First lesson for Harris: What happens in DC won't stay in DC
It didn't take long for Andy Harris to have his Welcome to the Big Leagues moment in Washington.
On the first day of orientation for new House members, the Congressman-elect from Baltimore County asked a question about health benefits at a closed-door session. Within hours, if not minutes, the exchange got out, and Harris was being slapped around on the Internet.
Politico, which broke the story, portrayed him as an anti-Obamacare Republican greedy to get his hands on government-subsidized health benefits. The paper reported Harris "demanding to know" why he couldn't get coverage the day he was sworn in and reacting "incredulously" when told he'd have to wait a month before the coverage started. (It's the law, apparently).
Harris's spokeswoman Anna Nix was quoted as saying that Harris was merely pointing out the inefficiency of government-run health care. But that's not the way it came out in the piece by Glenn Thrush, which noted that Harris had attacked incumbent Rep. Frank Kratovil over the health care issue, even though the Democrat voted against the legislation.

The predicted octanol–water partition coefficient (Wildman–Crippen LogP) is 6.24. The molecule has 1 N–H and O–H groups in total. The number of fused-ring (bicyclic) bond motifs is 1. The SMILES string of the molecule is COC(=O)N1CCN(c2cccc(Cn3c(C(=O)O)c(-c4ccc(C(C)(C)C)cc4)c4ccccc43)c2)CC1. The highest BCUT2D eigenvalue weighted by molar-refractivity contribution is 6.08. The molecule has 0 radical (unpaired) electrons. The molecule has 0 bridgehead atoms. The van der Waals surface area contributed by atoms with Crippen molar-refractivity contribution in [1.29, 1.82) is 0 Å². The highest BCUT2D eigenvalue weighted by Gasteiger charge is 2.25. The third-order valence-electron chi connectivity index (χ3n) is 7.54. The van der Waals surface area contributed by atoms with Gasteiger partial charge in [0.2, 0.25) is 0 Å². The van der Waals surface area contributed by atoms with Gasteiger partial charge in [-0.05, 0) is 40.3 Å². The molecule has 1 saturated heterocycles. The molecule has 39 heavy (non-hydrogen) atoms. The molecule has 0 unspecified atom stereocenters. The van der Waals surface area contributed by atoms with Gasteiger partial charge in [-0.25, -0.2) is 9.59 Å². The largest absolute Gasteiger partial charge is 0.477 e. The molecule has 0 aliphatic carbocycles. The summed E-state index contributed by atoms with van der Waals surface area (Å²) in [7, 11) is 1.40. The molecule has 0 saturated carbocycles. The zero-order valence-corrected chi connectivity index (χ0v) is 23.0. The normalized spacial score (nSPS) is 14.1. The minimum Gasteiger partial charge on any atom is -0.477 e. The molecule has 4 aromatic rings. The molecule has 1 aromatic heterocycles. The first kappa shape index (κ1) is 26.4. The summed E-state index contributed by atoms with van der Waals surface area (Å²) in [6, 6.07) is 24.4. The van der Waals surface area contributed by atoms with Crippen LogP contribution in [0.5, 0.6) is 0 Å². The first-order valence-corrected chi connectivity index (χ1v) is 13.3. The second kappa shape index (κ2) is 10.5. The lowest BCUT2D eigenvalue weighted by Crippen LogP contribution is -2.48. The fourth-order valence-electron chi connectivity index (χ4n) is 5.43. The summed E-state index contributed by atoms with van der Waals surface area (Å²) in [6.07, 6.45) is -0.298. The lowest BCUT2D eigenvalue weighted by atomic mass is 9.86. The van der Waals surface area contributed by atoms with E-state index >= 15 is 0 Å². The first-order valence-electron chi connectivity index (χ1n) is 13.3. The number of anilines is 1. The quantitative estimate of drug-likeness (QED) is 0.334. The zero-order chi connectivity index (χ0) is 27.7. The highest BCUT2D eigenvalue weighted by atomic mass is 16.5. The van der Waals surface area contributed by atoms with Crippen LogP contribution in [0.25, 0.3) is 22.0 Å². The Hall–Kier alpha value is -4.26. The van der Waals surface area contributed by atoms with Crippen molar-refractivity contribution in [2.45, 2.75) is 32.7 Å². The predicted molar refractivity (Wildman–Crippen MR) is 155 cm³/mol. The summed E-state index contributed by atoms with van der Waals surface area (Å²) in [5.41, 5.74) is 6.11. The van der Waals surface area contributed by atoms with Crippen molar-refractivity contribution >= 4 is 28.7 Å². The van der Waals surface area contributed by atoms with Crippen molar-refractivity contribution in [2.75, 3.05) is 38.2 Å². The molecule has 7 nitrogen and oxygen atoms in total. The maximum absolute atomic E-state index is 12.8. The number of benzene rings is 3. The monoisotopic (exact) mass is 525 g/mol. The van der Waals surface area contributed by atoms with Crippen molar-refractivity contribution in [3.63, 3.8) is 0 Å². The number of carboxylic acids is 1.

A spokesman for Kratovil, who lost to Harris earlier this month, was quick to jump on the story.
"Despite railing against the evils of government-subsidized health care for the last two years, Andy Harris chose to introduce himself on the national stage yesterday by demanding earlier access to his taxpayer-subsidized government health care benefits, and expressing shock that he would instead be treated like all other federal employees in having to wait 30 days for his coverage to kick in," said Kevin Lawlor in an email. "It has taken Rep.-Elect Harris less than two weeks to start grabbing national headlines for his arrogance and sense of entitlement."